Despite the fact that these dancers learned the nine movements of this dance that same day, they make it look effortless, don’t they?

Book Excerpt

While we’re awaiting shipment of the first copies of The Truth About Daniel, here’s an excerpt from chapter 4 where Daniel and his sister Susan B. Anthony discuss his difficulties with courtship:

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Who Gathered at the Osborns for Christmas?

dining 1408x1056Annie Osborn had ten siblings spanning three decades, since her father was married three
times (widowed twice). Here are some glimpses of who may have joined her on Martha’s Vineyard for her family Christmas in 1863: Continue reading

Replica of Historic Captain’s Home on Vineyard

 

new captains house on MV

It was fun visiting Martha’s Vineyard several years ago and seeing where Anna Osborn Anthony grew up as daughter of whaling captain Abraham Osborn. Unfortunately, I was not able to see the interior of the house, but the inside look at this historic replica of that era helps me imagine my heroine in the rooms where she lived. (This replica is NOT of Osborn House.) Continue reading

Where did D.R. Anthony’s Wife Come From?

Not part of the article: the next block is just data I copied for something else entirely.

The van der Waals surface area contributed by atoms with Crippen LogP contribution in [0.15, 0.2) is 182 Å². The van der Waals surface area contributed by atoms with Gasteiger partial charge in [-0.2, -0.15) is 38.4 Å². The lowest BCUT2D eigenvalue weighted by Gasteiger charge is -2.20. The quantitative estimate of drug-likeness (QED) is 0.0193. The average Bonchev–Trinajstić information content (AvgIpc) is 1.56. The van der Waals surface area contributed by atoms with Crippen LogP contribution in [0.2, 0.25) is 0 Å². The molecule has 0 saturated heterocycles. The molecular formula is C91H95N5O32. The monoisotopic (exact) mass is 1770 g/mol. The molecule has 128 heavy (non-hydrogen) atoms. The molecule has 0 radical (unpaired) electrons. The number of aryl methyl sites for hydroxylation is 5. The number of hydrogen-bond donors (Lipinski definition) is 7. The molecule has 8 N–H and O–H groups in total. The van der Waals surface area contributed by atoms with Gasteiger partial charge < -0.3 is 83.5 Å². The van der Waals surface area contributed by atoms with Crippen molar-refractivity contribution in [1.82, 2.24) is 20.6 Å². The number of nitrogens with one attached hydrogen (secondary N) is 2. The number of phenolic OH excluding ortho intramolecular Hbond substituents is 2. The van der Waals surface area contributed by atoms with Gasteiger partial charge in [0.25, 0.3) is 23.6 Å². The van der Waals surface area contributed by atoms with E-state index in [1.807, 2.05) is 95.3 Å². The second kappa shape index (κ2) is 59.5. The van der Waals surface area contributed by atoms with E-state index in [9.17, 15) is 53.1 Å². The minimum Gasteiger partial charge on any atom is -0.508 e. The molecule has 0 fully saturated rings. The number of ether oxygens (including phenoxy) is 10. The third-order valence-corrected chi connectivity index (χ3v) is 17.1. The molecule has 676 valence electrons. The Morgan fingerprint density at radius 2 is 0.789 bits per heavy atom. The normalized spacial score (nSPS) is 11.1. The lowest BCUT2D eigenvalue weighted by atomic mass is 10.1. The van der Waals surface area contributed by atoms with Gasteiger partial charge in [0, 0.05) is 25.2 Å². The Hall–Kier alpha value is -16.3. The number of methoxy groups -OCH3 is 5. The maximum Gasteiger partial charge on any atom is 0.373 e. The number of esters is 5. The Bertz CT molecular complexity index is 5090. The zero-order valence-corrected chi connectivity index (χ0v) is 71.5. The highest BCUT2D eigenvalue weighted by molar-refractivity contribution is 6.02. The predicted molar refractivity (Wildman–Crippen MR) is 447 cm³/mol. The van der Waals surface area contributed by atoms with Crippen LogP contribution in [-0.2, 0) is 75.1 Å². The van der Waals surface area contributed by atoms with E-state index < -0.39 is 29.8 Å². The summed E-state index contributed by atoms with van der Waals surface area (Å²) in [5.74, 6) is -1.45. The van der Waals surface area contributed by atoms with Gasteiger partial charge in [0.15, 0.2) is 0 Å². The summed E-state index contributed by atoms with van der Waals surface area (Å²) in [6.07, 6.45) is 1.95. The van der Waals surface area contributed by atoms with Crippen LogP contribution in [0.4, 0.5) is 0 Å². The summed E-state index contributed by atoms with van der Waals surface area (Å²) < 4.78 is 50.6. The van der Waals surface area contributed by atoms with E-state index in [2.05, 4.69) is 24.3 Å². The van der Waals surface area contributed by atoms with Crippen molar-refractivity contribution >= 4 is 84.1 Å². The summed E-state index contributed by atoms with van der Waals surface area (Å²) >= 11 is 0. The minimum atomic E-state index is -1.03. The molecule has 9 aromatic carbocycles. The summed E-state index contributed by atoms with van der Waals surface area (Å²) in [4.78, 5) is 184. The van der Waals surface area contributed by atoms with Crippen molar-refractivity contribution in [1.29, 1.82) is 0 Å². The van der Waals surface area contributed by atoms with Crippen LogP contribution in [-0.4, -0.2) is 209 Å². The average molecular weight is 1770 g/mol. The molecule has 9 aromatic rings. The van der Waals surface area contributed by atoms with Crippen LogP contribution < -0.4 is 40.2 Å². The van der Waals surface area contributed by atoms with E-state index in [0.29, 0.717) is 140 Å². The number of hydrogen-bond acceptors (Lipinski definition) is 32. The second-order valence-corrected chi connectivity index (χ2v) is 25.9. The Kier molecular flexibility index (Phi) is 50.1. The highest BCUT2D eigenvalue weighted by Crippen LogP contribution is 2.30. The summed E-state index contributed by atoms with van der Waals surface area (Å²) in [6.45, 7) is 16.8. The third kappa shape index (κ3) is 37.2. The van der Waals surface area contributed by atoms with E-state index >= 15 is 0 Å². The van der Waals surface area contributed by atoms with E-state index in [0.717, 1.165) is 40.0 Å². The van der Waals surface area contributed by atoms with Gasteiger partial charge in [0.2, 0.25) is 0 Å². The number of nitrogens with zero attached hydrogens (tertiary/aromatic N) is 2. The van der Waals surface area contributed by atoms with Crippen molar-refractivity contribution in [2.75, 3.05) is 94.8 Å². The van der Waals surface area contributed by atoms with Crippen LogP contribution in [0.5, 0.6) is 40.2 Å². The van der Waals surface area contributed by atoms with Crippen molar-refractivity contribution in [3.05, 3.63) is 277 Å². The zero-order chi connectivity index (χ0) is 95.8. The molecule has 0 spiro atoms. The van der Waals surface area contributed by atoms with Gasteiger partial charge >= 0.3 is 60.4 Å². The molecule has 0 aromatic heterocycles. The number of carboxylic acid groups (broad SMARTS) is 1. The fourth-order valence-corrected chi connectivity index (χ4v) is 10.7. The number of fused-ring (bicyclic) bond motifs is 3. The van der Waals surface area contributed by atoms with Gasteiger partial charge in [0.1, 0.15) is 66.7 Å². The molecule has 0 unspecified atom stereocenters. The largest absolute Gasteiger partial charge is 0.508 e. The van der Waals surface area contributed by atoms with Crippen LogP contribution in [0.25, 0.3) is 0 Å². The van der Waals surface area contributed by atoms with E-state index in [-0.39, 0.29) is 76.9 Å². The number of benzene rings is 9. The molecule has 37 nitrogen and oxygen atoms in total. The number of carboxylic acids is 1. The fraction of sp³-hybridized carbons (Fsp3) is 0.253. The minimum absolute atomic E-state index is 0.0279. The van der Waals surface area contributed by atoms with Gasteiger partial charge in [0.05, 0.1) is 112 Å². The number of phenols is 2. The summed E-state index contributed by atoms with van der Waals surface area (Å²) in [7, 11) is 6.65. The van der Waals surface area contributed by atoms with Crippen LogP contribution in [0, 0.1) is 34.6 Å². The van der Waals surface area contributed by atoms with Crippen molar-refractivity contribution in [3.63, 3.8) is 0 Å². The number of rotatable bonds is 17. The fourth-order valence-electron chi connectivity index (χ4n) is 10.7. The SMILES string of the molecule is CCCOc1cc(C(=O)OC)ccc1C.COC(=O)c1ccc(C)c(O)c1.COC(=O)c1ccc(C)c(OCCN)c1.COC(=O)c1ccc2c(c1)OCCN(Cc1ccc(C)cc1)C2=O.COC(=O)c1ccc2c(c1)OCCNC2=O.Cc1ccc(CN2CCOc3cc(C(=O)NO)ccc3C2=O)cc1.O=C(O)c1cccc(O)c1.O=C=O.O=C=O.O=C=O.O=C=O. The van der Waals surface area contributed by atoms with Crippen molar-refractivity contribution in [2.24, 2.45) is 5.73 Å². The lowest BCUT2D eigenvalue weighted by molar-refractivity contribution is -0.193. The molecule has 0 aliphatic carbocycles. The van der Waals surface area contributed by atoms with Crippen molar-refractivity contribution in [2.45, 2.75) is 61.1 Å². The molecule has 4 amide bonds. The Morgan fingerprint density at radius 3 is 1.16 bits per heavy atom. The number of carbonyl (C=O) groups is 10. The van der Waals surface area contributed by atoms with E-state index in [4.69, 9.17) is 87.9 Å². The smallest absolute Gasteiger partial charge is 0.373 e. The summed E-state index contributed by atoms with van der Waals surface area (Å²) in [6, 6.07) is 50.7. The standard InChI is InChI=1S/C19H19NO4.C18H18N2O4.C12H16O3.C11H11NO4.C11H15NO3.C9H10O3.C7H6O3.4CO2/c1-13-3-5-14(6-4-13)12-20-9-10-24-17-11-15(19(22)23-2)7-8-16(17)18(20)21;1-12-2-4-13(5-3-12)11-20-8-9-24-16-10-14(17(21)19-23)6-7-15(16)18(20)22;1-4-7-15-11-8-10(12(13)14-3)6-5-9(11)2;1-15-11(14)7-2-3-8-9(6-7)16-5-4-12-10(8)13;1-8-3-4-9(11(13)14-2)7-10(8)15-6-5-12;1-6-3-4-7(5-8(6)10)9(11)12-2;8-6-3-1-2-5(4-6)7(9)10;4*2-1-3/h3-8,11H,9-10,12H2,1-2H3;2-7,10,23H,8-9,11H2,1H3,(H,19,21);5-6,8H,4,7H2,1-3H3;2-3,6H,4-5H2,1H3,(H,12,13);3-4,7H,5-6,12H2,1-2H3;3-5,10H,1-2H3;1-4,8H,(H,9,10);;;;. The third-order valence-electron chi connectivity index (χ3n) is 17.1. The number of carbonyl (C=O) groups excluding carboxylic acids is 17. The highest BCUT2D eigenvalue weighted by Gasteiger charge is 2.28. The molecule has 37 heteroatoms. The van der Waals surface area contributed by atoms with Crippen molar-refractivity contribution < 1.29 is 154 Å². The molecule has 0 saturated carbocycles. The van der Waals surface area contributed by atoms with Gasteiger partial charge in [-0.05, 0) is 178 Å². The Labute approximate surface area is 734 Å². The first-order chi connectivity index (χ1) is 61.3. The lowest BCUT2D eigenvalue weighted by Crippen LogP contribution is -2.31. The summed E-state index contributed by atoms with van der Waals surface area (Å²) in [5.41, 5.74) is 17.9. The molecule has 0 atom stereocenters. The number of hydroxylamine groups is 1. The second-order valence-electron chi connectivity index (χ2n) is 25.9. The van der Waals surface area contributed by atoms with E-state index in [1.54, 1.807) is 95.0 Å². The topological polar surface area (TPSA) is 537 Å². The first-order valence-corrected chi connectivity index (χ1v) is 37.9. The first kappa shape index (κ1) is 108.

silhouette w updoAnna Eliza Osborn, born in 1844, was the fifth child of Abraham and Eliza (Norton) Osborn of Edgartown in Martha’s Vineyard. Abraham’s first wife died before he married Anna’s mother, and they had one son. Anna’s mother died when the girl was ten years old, and her father then married Ann Eliza Mayhew and had three more children, bringing the number of Abraham’s total offspring to eleven. All three of her father’s wives came from old Vineyard families. How did these roots shape the woman who married Daniel Read Anthony?

Anna’s island home comprised a close-knit community organized around the whaling industry: her father, who had commanded many whaling vessels, built a stately Federal-style home facing the harbor in Edgartown; her brother Abraham was also a captain; her father and uncle owned a wharf together; and for part of his career her father ran the customs house. The family worshipped at the Congregational church that was only a block away.

Other races and cultures added spice to the mix of people in Martha’s Vineyard: black sailors from Cape Verde and free black people, as well as the Wampanoag Indians who predated the Europeans on that island. A Wampanoag woman married to a black man participated in an historic tale that figures prominently in island history.

In addition to English, Anna almost certainly communicated with Martha’s Vineyard Sign Language, a language of gestures that was unique to her island. Because hereditary deafness was common on Martha’s Vineyard (at one point, 1 in 25 islanders were deaf), the signs were completely integrated into island culture.

So far no images of young Anna have come to light. If you have access to any with positive identification, please send them along!